But what happens to people who don’t have a smartphone or don’t have a smartphone advanced enough to pick up QR codes or don’t know how to scan a QR code? Does it mean they don’t get to eat? Does it mean they can’t avail of services they’re entitled to? Does it mean they are ostracized from participating in society?

My story was a non-event – a non-serious situation in which I had other easily available options. I could simply have stepped outside the lounge and found a Tim Hortons to satisfy my breakfast needs. But what happens when the needs are more essential and there are no options? Like the elderly man in China who could not use the subway because he could not access his own health QR code. In New Zealand, during a covid outbreak, bus travelers who could not scan the QR code of their bus could not be easily traced later. Even showing the proof of vaccination QR code on their phone when traveling or going to a restaurant can be difficult and stressful for the elderly.

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The Epilogue

I wonder if in our unreserved rush into automation and an information society, we are leaving some people behind. A 2021 survey noted that 14% of Americans in general find QR codes hard to use. Amongst the elderly, this number rises to nearly 20%, with 18% never having heard of QR codes. Currently, the over-65s are about 55 million in the US (about 16% of the total country population), 7 million in Canada (over 18%), 100 million in Europe (nearly 20%), 35 million in Japan (over 28%), and over 700 million globally. And the percentage in this age group – along with their spending power – is expected to only increase in the near future.

The presence of QR codes should not negate the need to present information in other forms. Just because a restaurant has a QR code does not mean it can do away with all hardcopy menus. I get that in the time of covid people want to avoid touching and retouching menus. Then why not also put up the menu on a screen or board? Or have sufficient staff who can take a moment to tell you what’s available. Making QR codes the only way customers or clients can access information may actually reduce accessibility for the technically challenged who weren’t born with a phone in their hands as well as the economically challenged who may not have the latest smartphone or even a smartphone at all. And yes, possibly also the ‘age challenged.’ Papa may well have been referring to QR codes when he pondered, “I wonder if you keep on learning or if there is only a certain amount each man […or woman] can understand.”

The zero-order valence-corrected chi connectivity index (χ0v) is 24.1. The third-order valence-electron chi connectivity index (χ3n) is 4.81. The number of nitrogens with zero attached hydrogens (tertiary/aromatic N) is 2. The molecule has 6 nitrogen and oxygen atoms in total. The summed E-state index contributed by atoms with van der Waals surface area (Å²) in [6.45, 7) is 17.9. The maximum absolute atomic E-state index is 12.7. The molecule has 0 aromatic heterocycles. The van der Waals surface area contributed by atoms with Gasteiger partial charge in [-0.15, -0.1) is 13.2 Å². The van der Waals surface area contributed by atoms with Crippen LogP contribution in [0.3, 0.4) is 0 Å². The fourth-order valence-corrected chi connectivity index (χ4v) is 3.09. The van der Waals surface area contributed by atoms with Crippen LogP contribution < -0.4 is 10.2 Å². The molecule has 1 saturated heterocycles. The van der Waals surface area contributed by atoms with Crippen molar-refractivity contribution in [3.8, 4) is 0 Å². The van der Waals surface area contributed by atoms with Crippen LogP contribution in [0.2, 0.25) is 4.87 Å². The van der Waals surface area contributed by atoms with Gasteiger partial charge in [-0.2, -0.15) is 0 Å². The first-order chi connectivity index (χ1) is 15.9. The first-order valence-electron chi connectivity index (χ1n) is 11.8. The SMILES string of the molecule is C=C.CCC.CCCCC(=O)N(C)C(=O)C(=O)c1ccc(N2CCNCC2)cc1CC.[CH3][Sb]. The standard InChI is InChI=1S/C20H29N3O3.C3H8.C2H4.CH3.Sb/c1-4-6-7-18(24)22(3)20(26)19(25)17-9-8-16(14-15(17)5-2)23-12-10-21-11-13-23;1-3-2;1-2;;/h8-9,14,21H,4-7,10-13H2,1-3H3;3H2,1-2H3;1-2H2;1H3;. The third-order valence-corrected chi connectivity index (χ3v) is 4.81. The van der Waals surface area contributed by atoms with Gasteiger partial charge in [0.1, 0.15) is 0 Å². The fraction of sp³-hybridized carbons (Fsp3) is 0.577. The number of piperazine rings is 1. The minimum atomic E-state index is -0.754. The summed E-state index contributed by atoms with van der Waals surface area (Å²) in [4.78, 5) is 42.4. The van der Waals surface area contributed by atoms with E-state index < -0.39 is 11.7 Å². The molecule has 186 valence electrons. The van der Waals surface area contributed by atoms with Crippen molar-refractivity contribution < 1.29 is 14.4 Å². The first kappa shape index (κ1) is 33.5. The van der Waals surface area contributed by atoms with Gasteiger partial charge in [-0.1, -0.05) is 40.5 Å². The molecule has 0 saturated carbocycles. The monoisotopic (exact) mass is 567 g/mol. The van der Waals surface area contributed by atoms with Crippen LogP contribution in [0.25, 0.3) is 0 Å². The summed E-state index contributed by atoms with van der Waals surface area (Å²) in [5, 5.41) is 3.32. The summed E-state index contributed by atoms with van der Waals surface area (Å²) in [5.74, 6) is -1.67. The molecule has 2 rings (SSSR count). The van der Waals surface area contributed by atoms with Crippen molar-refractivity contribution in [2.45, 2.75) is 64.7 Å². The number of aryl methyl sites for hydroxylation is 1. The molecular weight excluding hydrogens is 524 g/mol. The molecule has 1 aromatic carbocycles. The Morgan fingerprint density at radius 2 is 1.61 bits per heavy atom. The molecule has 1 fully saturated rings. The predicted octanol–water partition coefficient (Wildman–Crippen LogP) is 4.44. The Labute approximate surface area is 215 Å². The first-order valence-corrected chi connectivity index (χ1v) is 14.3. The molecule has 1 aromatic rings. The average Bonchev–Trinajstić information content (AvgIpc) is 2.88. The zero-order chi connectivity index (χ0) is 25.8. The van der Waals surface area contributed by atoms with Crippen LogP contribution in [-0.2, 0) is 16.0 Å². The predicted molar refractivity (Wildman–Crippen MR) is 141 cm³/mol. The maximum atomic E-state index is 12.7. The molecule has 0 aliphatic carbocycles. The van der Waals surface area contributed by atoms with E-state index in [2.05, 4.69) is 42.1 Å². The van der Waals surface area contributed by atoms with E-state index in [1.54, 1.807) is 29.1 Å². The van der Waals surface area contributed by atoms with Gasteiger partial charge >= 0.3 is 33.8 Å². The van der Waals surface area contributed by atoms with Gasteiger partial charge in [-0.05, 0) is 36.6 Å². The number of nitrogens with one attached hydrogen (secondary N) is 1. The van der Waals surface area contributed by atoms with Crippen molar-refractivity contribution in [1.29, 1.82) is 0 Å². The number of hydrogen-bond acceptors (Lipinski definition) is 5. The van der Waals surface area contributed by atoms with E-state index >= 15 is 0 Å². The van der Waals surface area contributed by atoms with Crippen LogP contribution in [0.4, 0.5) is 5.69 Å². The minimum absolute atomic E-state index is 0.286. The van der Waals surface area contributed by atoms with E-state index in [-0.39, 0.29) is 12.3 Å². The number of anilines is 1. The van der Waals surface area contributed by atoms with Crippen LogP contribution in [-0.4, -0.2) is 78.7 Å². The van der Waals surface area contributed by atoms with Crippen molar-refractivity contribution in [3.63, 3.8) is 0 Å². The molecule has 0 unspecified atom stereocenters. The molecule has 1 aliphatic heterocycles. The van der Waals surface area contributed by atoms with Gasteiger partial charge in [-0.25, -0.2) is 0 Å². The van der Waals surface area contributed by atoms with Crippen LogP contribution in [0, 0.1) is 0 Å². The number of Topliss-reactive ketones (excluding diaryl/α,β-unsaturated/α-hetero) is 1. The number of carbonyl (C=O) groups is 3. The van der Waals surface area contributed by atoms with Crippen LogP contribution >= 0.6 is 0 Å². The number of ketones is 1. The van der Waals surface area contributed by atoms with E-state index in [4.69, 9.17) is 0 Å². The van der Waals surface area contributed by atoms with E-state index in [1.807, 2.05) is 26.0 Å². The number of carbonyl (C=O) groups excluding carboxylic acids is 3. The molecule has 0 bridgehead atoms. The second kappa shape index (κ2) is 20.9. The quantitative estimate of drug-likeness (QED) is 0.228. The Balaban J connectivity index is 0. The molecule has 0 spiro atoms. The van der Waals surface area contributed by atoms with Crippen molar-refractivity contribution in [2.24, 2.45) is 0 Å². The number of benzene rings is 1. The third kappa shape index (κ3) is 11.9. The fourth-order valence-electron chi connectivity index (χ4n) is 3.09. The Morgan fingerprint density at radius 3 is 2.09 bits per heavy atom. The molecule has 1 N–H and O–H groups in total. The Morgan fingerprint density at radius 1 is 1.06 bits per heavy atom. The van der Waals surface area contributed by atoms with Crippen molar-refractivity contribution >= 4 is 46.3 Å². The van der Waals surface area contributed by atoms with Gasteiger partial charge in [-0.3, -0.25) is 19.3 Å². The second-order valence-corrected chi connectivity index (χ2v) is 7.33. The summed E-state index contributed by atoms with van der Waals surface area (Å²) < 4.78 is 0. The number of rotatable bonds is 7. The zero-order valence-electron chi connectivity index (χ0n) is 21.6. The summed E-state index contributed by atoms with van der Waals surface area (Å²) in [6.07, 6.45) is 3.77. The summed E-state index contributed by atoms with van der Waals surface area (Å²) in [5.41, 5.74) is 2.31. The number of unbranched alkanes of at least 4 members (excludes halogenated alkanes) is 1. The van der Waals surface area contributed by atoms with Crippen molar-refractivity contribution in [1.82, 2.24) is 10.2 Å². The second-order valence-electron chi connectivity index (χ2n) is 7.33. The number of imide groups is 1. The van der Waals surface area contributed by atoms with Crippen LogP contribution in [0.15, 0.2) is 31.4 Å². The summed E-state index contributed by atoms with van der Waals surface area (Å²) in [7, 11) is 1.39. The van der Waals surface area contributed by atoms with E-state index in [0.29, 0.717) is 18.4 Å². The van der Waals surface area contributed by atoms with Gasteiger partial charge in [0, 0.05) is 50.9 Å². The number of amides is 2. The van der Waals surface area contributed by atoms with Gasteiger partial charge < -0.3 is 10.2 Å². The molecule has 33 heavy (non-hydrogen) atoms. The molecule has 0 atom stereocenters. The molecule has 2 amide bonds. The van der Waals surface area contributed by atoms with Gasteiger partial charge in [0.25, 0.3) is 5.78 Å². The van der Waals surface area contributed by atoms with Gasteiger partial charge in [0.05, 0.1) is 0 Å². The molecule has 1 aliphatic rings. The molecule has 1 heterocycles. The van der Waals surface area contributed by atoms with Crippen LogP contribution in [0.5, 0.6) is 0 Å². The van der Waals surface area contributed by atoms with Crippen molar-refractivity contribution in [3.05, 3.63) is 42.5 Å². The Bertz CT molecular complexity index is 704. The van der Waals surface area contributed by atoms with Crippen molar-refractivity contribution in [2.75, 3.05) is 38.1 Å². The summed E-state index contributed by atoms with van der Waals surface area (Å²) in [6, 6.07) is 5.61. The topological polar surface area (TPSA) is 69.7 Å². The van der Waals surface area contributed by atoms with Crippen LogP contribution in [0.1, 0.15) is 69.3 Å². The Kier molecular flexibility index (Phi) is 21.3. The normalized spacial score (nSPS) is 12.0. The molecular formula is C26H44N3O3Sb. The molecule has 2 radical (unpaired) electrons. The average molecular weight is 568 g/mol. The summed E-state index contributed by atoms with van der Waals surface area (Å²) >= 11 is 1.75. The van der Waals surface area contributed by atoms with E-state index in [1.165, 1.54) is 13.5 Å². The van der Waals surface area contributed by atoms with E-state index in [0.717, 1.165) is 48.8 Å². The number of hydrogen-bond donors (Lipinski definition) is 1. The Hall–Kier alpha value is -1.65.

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Hemingway may have taken an earlier and  easier way out when he ended his life with his own hands at the age of 61. Perhaps he understood only too well the challenges that lay ahead when he sort-of said: “The QR code kills the very good and the very gentle and the very brave impartially. If you are none of these you can be sure it will kill you too but there will be no special hurry.”

(This article was edited by Senior Editor Francesca Julia Zucchelli.)

The views expressed in this article are the author’s own and do not necessarily reflect Fair Observer’s editorial policy.